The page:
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How are nonprofits and foundations scaling innovative solutions in Chicago? How can you succeed as part of a nonprofit board? What are the best strategies to approach diversity and inclusion? And why should you build successful partnerships across sectors?

Those were just some of the key ideas addressed during the On Board Chicago conference hosted by the Chicago Booth’s Rustandy Center for Social Sector Innovation.

Business and nonprofit leaders committed to social impact spent the day attending sessions and workshops to explore and strengthen their ability to address complex social issues. Speakers covered topics including how to find a meaningful board service experience, what to know about boosting board engagement, the role of boards in capacity building, the importance of collaboration across sectors, and social sector research in Chicago.

“Nonprofits play an important role in creating a more just and equitable society,” Caroline Grossman, ’03, executive director of the Rustandy Center and adjunct associate professor of strategy at Chicago Booth, told the audience.

This year, in-person attendees explored how the nonprofit sector could strengthen social change in Chicago. Get a sampling of the important conversations through key takeaways from two of the sessions:

Innovation in the Social Sector: How Nonprofits and Foundations Tackle Complex Social Challenges

Rethink the word ‘innovation’ and how it aligns with nonprofits.

Especially in the nonprofit world, the need for innovation can feel overwhelming. Rather than entirely reinventing existing processes, it’s important to understand that innovation can happen in smaller increments too. “Try things and experiment … we sometimes need to take small baby steps that lead us to a better place,” said panelist Dorri McWhorter, president and CEO of YMCA Metropolitan Chicago, at the breakout session, which was moderated by Booth’s deputy dean for MBA programs, Starr Marcello.

Take shared risks and collaborate to spark change.

Organizations of all sizes can benefit from collaborating and taking the kind of collective risks that are necessary to spark new ideas within the field, said Shelley Davis, president and CEO of the Coleman Foundation, a foundation with investments in the Chicago metro area. That means exploring partnerships and joining together on common goals. “Since the pandemic, we’ve had more collaboration and more collective giving than ever before,” she said. “It’s important to take these shared risks and have this shared understanding.”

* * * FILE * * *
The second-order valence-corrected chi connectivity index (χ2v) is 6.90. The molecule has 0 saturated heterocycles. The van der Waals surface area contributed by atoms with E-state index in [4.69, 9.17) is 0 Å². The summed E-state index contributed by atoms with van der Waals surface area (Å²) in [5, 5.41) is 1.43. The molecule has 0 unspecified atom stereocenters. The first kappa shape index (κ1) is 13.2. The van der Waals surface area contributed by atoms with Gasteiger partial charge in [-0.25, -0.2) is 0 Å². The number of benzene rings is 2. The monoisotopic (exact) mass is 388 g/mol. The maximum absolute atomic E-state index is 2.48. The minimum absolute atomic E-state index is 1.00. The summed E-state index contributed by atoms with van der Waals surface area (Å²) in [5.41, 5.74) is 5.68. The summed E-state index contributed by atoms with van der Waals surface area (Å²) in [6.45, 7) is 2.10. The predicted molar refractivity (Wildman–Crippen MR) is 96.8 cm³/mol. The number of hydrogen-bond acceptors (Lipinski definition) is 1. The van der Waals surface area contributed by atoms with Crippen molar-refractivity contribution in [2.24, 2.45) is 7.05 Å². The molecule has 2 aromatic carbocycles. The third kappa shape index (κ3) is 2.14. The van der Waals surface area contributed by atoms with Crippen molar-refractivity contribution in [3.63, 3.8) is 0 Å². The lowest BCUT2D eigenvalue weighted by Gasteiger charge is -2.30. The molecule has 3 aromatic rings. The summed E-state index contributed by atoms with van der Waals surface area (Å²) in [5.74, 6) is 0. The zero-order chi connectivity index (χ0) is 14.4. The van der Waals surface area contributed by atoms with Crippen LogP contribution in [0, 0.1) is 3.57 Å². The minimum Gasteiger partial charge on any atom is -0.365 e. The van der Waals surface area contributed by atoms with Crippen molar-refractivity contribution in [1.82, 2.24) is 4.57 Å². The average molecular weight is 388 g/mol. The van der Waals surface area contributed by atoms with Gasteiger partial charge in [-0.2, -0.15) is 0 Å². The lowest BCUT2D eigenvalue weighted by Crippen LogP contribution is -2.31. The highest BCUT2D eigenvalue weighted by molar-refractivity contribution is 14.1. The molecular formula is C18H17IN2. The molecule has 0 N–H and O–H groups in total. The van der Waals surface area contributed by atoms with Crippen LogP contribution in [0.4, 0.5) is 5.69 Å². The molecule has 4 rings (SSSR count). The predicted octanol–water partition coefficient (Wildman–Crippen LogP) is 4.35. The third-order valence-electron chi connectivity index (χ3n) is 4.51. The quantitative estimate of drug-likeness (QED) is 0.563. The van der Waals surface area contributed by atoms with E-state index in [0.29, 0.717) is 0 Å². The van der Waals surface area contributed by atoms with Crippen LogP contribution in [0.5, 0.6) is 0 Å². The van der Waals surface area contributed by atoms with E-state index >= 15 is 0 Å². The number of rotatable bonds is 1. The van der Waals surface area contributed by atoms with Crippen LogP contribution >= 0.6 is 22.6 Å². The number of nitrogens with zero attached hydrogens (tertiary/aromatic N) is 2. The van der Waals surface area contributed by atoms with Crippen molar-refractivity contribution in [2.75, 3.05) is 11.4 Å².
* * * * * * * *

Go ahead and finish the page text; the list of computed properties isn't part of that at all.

Create impact through building trust among board members.

Electing nonprofit board members who inspire change is critical to improving the nonprofits they serve. But understanding how to benefit from these so-called changemakers as part of a nonprofit board takes time. Kyle Johnson, ’19, cofounder and chief operating officer of the Business Services Collective, a nonprofit working with entrepreneurs in the construction trades, said it’s important to start by building solid relationships between board members and nonprofit leaders. “It’s about establishing an environment of trust,” he said.

Boost Board Engagement: The Role of Accountability in Strengthening Board Performance

Acknowledge all the reasons people join nonprofit boards—it’s not just altruism.

People often join boards to network, meet their own career ambitions, or pursue their own interests. For those in the nonprofit space, it’s especially important to verbalize these different reasons, Christina Hachikian, AB ’02, MBA ’07, clinical associate professor of strategic management, told the audience. For most people, doing so can ease the anxieties related to being an effective board member. “People with more motivations do more but are more likely to be unsatisfied with their experience,” said Hachikian, who moderated the breakout session.

To combat these hurdles, Hachikian suggested being upfront about those motivations and helping board members meet their specific goals as part of their work on behalf of the organization. “Ask board members to set individual responsibilities and goals, and then hold them accountable,” she said. “Demonstrate that participation is monitored.”

Treat board service as a long-term career investment.

Like many other large cities, Chicago has a long history of civic board service. In the corporate world, that means many top executives make time to serve others as they move to the top, Adela Cepeda, ’84, corporate director at BMO Harris Bank, told the audience during a breakout session. “To advance, you have to be seen as a civic leader,” Cepeda said. “You have to view it as an investment in your career.”

Become intentional about forming—and joining—committees.

As the size of nonprofit boards grows, it’s important to focus on committees—smaller groups of board members working together more closely to solve problems, said Blake-Anthony Johnson, chief executive officer of the Chicago Sinfonietta, a professional orchestra dedicated to promoting diversity. Today, Johnson is making sure the committees can work together more effectively to truly create an impact. “It’s about putting the right people together in the room,” he said.

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